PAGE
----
What constitutes a violation of a protective order?

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What constitutes a violation of a protective order?

My ex-girlfriend took a protective order on me and the judge enforced it for 1 year. She lied to get it. After court, I went to work where I received a letter by mail from my ex-girlfriend. I was wondering since the judge told both of us not to have any contact whatsoever, if she broke that protective order by sending me that letter?

Asked on December 22, 2012 under Criminal Law, Virginia

Answers:

David West / West & Corvelli

Answered 9 years ago | Contributor

Good question.  In most cases a temporary protective order or TPO that is issued by a judge only restricts the person it is against from having contact with the person who obtained the order.  This means it basically says you are not to contact her or come within a 1000 ft of her and things of that nature.  If she contacts you or comes around you, she is not violating the TPO since it is only in force against you.

However, if you are concerned that she may be trying to get you to violate the TPO by contacting you in this way then there are a few things you can do.  First, you can place a recording device on your phone and when she calls you record the conversation.  That way you have evidence that she called you and that she was trying to make contact not the other way around.  It will also show her demeanor which can be helpful if she is actually being angry or spiteful toward you.

You have the right to seek a TPO of your own which is usually as simple as going to your county magistrate court and telling them she is harassing you and trying to get you to violate a no-contact provision and that you want a TPO to prevent her from contacting you.  Most judges would probably give you one so that you are protected just like she is.

An experienced criminal or family law attorney knows how to help with this situation and you would be well advised to consult with one, like myself.  Usually the consultation is free and you can get more specific advice to help you decide what to do, if anything.  A lawyer may also be able to help keep you out of trouble and protect you from further problems.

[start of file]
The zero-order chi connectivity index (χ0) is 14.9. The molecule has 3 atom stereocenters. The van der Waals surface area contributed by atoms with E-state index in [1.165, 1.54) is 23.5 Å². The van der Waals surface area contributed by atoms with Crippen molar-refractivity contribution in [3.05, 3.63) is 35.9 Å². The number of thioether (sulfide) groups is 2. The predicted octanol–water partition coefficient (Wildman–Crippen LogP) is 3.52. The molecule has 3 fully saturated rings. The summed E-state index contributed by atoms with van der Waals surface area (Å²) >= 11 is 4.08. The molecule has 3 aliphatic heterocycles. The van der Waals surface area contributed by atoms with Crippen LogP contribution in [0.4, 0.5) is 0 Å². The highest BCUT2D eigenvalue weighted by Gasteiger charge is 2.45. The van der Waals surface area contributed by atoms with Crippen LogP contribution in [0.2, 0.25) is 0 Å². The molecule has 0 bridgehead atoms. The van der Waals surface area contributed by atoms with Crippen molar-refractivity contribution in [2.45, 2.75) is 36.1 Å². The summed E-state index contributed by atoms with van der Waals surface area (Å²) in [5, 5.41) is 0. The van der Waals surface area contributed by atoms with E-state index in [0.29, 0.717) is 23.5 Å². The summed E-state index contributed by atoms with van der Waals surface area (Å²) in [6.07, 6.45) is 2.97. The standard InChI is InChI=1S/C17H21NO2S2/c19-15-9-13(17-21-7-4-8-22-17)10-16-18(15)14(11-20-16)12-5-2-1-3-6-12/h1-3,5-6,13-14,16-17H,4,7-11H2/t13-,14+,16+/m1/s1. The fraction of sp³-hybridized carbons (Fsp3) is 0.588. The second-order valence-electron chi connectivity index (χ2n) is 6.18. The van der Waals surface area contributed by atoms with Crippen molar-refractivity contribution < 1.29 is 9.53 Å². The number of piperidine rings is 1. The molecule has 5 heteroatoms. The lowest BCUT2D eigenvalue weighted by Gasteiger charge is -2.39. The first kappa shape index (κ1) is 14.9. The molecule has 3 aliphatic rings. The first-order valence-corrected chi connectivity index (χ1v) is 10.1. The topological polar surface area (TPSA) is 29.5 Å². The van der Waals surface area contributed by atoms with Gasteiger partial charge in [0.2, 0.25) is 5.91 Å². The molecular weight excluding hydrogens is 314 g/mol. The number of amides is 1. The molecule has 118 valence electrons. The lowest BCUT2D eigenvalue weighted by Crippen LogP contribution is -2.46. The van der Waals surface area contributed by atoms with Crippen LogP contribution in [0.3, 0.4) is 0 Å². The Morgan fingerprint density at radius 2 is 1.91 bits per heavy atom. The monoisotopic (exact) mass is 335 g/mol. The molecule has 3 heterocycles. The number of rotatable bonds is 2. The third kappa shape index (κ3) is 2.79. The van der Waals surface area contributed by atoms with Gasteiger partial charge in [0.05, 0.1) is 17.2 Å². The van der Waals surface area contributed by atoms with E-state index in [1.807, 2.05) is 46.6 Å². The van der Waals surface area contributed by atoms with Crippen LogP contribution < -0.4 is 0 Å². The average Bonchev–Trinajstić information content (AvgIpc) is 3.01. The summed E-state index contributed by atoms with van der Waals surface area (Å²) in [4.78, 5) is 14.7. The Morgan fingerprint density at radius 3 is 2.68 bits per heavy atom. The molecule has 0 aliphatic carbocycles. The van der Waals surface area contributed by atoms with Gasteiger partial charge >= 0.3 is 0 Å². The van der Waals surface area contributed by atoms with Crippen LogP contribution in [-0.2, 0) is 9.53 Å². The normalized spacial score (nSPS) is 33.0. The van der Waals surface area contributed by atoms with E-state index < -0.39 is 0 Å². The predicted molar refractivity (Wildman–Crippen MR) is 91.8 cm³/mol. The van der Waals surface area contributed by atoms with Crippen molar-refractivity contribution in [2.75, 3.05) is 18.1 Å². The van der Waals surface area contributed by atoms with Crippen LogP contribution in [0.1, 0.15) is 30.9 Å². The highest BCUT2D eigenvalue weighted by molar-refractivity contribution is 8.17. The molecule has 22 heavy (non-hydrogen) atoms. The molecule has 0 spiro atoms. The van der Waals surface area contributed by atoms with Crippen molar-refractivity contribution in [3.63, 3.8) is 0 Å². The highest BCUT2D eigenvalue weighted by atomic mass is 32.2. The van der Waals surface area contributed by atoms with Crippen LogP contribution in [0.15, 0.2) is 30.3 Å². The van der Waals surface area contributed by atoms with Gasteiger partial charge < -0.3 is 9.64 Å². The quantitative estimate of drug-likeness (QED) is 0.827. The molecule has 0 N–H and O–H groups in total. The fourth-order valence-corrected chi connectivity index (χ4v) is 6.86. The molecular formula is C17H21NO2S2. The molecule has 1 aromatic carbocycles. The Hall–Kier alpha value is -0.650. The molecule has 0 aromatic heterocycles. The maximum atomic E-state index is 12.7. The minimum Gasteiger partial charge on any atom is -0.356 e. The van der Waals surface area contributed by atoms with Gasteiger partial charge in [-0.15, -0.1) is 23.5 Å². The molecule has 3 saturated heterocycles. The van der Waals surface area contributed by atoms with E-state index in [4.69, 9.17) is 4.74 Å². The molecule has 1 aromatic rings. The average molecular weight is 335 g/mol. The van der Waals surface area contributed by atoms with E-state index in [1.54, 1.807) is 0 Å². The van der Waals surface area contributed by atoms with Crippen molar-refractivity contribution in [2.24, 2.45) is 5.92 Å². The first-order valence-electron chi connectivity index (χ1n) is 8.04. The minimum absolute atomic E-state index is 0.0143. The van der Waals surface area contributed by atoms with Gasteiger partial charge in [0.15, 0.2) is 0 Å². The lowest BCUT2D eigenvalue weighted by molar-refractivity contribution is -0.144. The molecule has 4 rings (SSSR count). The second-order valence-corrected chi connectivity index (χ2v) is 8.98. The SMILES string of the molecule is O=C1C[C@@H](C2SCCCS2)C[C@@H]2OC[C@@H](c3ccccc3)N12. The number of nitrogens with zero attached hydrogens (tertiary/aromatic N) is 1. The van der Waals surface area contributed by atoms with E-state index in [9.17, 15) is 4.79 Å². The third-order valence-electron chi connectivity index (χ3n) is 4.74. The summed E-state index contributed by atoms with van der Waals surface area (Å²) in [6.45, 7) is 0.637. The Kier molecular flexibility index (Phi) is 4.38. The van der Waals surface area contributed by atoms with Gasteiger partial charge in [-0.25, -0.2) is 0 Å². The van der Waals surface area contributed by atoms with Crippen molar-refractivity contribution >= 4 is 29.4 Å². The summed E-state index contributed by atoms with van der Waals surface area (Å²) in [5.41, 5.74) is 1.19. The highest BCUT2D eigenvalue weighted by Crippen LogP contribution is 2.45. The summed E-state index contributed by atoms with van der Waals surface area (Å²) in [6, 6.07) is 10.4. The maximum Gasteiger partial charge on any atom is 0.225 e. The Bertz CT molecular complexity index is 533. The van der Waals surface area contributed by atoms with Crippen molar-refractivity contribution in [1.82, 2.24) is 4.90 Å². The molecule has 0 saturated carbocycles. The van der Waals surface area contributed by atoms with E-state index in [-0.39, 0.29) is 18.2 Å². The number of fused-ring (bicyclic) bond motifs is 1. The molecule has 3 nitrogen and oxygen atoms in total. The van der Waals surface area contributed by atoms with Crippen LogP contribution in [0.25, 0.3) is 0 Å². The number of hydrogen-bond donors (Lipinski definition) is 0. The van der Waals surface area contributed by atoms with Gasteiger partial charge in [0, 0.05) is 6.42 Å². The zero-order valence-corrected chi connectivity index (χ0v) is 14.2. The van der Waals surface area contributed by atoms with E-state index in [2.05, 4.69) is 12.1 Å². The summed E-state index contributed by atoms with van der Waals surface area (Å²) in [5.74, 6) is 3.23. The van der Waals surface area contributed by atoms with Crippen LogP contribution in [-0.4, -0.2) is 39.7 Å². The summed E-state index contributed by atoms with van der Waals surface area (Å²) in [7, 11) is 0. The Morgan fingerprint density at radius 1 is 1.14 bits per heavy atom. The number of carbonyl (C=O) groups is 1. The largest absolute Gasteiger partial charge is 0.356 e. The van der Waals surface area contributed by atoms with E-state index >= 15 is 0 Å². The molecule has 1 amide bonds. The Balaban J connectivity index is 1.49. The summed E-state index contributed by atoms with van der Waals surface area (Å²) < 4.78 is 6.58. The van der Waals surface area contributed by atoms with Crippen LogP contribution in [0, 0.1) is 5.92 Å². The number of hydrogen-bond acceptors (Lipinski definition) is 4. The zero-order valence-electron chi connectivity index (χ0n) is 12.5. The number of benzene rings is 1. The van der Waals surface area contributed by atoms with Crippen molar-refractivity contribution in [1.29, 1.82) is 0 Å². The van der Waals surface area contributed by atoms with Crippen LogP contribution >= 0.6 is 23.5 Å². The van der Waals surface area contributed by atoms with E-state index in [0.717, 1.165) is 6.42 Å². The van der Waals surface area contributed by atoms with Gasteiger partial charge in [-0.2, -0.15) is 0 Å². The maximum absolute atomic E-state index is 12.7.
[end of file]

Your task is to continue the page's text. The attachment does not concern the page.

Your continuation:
David West

Attorney at Law

David West / David West & Associates

Answered 9 years ago | Contributor

Good question.  In most cases a temporary protective order or TPO that is issued by a judge only restricts the person it is against from having contact with the person who obtained the order.  This means it basically says you are not to contact her or come within a 1000 ft of her and things of that nature.  If she contacts you or comes around you, she is not violating the TPO since it is only in force against you.

However, if you are concerned that she may be trying to get you to violate the TPO by contacting you in this way then there are a few things you can do.  First, you can place a recording device on your phone and when she calls you record the conversation.  That way you have evidence that she called you and that she was trying to make contact not the other way around.  It will also show her demeanor which can be helpful if she is actually being angry or spiteful toward you.

You have the right to seek a TPO of your own which is usually as simple as going to your county magistrate court and telling them she is harassing you and trying to get you to violate a no-contact provision and that you want a TPO to prevent her from contacting you.  Most judges would probably give you one so that you are protected just like she is.

An experienced criminal or family law attorney knows how to help with this situation and you would be well advised to consult with one, like myself.  Usually the consultation is free and you can get more specific advice to help you decide what to do, if anything.  A lawyer may also be able to help keep you out of trouble and protect you from further problems.

David West

Attorney at Law


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